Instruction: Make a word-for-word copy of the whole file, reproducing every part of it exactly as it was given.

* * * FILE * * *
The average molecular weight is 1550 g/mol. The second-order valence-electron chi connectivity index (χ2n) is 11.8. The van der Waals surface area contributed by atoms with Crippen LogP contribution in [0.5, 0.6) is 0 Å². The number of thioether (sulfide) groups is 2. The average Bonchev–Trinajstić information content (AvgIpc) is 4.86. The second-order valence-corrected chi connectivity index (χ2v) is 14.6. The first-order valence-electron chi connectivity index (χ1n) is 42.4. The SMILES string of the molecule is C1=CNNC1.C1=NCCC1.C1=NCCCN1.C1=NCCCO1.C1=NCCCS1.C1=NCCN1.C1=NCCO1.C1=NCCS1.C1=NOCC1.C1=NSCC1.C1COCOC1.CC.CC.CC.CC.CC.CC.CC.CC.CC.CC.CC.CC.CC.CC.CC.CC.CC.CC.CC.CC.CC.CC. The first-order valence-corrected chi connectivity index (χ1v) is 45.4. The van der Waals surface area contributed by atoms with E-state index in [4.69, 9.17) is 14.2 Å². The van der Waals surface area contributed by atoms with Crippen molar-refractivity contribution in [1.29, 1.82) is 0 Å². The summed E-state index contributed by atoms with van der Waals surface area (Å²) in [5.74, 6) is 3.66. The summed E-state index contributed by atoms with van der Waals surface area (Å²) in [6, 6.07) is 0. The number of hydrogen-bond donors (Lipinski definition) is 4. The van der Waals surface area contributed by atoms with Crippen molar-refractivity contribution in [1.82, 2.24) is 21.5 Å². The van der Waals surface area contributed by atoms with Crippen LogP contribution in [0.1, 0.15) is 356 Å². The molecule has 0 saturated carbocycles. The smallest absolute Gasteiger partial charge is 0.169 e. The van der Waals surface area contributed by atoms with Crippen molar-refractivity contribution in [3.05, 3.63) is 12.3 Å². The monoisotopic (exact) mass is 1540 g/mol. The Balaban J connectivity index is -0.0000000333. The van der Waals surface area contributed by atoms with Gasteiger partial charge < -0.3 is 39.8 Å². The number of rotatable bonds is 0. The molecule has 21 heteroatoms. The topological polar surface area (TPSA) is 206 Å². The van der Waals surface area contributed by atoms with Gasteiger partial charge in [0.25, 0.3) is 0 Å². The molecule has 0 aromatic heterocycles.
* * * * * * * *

The average molecular weight is 1550 g/mol. The second-order valence-electron chi connectivity index (χ2n) is 11.8. The van der Waals surface area contributed by atoms with Crippen LogP contribution in [0.5, 0.6) is 0 Å². The number of thioether (sulfide) groups is 2. The average Bonchev–Trinajstić information content (AvgIpc) is 4.86. The second-order valence-corrected chi connectivity index (χ2v) is 14.6. The first-order valence-electron chi connectivity index (χ1n) is 42.4. The SMILES string of the molecule is C1=CNNC1.C1=NCCC1.C1=NCCCN1.C1=NCCCO1.C1=NCCCS1.C1=NCCN1.C1=NCCO1.C1=NCCS1.C1=NOCC1.C1=NSCC1.C1COCOC1.CC.CC.CC.CC.CC.CC.CC.CC.CC.CC.CC.CC.CC.CC.CC.CC.CC.CC.CC.CC.CC.CC. The first-order valence-corrected chi connectivity index (χ1v) is 45.4. The van der Waals surface area contributed by atoms with E-state index in [4.69, 9.17) is 14.2 Å². The van der Waals surface area contributed by atoms with Crippen molar-refractivity contribution in [1.29, 1.82) is 0 Å². The summed E-state index contributed by atoms with van der Waals surface area (Å²) in [5.74, 6) is 3.66. The summed E-state index contributed by atoms with van der Waals surface area (Å²) in [6, 6.07) is 0. The number of hydrogen-bond donors (Lipinski definition) is 4. The van der Waals surface area contributed by atoms with Crippen molar-refractivity contribution in [1.82, 2.24) is 21.5 Å². The van der Waals surface area contributed by atoms with Crippen LogP contribution in [0.1, 0.15) is 356 Å². The molecule has 0 saturated carbocycles. The smallest absolute Gasteiger partial charge is 0.169 e. The van der Waals surface area contributed by atoms with Crippen molar-refractivity contribution in [3.05, 3.63) is 12.3 Å². The monoisotopic (exact) mass is 1540 g/mol. The Balaban J connectivity index is -0.0000000333. The van der Waals surface area contributed by atoms with Gasteiger partial charge < -0.3 is 39.8 Å². The number of rotatable bonds is 0. The molecule has 21 heteroatoms. The topological polar surface area (TPSA) is 206 Å². The van der Waals surface area contributed by atoms with Gasteiger partial charge in [0.25, 0.3) is 0 Å². The molecule has 0 aromatic heterocycles.